Now, let’s look at this list:

What You Know After Learning JavaScript Before jQuery

…you get the idea.

While some of these things are so well-documented that a six-year old can use them, most of them are documented in a way that assumes the reader has pre-existing JavaScript knowledge. Many of these things assume you understand that a main object is loaded into the global namespace (like the jQuery and Modernizr objects) and that these objects have methods (like jQuery’s .ajax() method and Modernizr’s addThis() method). Also, knowing how to work with closures and callbacks is key to using many of these scripts and frameworks to their fullest.

2. Because understanding JavaScript makes it easier for you to learn object-oriented languages

JavaScript is not a full-on object-oriented language, it’s a prototype-based language that can be made to act like an object-oriented language. However, what you learn in JavaScript can cascade down to other languages. Case in point: PHP associative arrays are easy to pick up once you know how JavaScript’s module pattern works. And JavaScript closures introduce the idea of private, public and protected variables…major building blocks of C#, C , Java and ActionScript.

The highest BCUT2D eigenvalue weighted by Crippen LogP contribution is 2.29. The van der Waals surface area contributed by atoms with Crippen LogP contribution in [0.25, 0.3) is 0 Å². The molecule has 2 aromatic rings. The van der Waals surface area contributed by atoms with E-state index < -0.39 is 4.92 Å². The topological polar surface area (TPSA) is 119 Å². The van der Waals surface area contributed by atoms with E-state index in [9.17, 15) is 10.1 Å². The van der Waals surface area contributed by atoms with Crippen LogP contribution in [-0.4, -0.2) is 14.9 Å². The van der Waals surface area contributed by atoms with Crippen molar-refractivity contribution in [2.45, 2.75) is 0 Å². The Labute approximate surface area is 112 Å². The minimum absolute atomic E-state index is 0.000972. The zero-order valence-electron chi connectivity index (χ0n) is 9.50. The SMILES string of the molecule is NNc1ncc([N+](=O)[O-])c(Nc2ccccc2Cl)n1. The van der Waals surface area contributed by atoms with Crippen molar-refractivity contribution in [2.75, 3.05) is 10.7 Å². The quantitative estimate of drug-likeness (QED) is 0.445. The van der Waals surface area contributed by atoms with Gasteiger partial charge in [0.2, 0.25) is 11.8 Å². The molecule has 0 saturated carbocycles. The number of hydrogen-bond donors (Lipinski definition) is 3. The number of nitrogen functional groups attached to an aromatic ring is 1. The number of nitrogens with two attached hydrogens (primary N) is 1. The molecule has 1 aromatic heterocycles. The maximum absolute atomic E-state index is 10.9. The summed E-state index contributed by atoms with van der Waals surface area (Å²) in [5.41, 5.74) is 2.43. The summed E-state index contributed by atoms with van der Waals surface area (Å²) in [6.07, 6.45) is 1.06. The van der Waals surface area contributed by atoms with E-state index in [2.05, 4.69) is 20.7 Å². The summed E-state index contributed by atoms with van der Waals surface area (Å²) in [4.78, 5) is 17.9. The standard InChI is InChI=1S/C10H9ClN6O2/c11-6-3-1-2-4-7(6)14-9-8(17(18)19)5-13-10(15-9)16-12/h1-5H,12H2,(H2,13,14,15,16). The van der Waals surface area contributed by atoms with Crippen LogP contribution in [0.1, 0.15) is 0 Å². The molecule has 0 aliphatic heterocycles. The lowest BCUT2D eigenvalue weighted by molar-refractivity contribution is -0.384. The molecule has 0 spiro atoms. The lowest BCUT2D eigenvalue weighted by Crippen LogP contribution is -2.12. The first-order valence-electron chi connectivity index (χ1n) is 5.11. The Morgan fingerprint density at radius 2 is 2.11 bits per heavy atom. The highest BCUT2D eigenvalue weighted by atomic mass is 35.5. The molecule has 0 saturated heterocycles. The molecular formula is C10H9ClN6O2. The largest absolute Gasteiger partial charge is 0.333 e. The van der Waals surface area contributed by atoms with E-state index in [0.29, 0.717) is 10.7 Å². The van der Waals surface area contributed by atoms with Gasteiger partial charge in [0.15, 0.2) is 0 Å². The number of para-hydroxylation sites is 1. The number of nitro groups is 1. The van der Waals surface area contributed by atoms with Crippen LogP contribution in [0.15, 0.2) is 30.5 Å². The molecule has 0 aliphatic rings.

3. Because there are many cases when using JavaScript is more efficient

Remember: your jQuery code doesn’t hit the page until it accesses the jQuery object that’s loaded into the browser. Accessing the object does happen fast but it’s faster if you write JavaScript that hits the browser directly.

The most obvious example here is adding, removing and manipulating DOM elements with things like cloneNode and document fragments. jQuery can help with these things but browsers can do them natively and more efficiently.

4. Because potential employers care more about your JavaScript knowledge than your jQuery knowledge

Why? Well for starters, lots of customer projects are created using the stuff in the number 1′s second list above, allowing web shops to charge the customers at a premium cost. And a good JavaScripter can figure out many things on that list over time, making them a very valuable employee. Second, employers want employees that can figure out coding problems on their own. They want an employee that can fix a Spine error one minute and a JSON one the next.

I’ll toot my own horn here and mention my last post on great JavaScript books for beginners but you have to pay for those. Here are some great free ones, two of which are jQuery-related:

Codecademy »

Great for beginners. It starts you at the JavaScript basics, building you up to creating structured JavaScript applications.

jQuery Fundamentals »

Written by Rebecca Murphey who is, hands down, my favorite web developer right now. jQuery Fundamentals teaches you jQuery the right way: by teaching you the JavaScript basics and best practices first.

10 Things I Learned from the jQuery Source »

Paul Irish walks you through the core JavaScript code behind the jQuery library, highlighting things like anonymous functions, robust module patterns and why they were written the way they were written.

Think I left some reasons or resources out? Feel free to comment. AND NO SPAM!! I know what it looks like.

Would you like to Tweet this page?